Author Topic: Building a lab on a budget  (Read 871 times)

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Offline rrinker

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Building a lab on a budget
« on: February 29, 2016, 05:05:31 pm »
 I originally started adding some of this to my post in the "What did you buy today" thread but it was going off topic so I figured, why not stick it in its own topic, maybe some others would benefit, plus I try not to be "that guy" who derails long running threads by my usual rambling on.

So here is the entire content I had been about to post there:

 And I finally have the last missing piece to finish my equipment needs - just won an Agilent E3610A power supply. Was listed at $85 plus shipping, I offered $75 and they took it. Comes from a test and calibration supplier (though they aren't calibrating it at this price - they do offer to calibrate it but did not supply a price for the service), and is guaranteed to be tested and working. Also they mention their packing methods - so I don't think there is much risk in having damage from shipping. Another plus, it comes from NJ (and I am in the eastern half of PA). This unit will suffice for now for my generally low current low voltage projects, though I'm sure in the future I'll want something a bit more high power, and maybe programmable (just because).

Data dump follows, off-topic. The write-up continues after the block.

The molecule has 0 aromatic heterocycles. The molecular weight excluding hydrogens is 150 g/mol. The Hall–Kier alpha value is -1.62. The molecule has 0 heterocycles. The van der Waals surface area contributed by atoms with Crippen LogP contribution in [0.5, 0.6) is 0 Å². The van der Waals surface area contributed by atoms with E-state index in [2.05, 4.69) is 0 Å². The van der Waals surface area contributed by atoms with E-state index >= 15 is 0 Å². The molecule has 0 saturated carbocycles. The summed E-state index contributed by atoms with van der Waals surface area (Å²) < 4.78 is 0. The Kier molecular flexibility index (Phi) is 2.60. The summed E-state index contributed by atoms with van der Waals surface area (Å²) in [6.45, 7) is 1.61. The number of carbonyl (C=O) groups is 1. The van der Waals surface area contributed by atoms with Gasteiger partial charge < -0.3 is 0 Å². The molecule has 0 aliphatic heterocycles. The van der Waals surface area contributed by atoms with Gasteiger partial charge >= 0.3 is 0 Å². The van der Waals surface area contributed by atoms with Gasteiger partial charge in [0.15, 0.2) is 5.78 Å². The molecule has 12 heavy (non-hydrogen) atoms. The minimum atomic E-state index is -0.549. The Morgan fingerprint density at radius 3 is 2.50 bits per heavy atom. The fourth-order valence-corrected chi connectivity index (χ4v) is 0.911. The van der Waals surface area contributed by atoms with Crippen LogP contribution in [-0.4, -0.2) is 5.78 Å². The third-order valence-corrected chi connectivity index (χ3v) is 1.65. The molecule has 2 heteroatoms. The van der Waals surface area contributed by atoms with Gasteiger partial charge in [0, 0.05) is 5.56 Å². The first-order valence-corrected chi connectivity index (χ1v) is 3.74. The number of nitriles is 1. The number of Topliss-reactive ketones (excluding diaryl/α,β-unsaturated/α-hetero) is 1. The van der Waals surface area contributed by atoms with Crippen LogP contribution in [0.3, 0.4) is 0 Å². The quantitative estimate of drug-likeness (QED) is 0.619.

Overall, much like I do with my other hobby (model railroading), I think I've done quite well with eBay. My electronic needs aren't such that I need the latest state of the art equipment, nor the ultimate in accuracy (while a 7.5 digit multimeter is pure measurement porn, I don't do anything nor do I have any plans to do anything hat would ever require such accuracy), so the older but high quality equipment like my Fluke meters is plenty adequate for my needs. The only new item I have is my Siglent scope, everything else is at least a 'few' years old (Fluke 8012, 8060, and 45).
 The point, I suppose, is that for the hobbyist type person, by careful searching and shopping, plus patience (ALWAYS need patience with eBay, lest you become sucked up in bidding wars and pay way more than you should for something), you can have a supply of perfectly workable equipment without spending a small fortune. It all depends on your needs, of course. Most anything I have would be next to useless to my best friend, who works with microwave and high frequency RF stuff. But it's also his job, not just a hobby.


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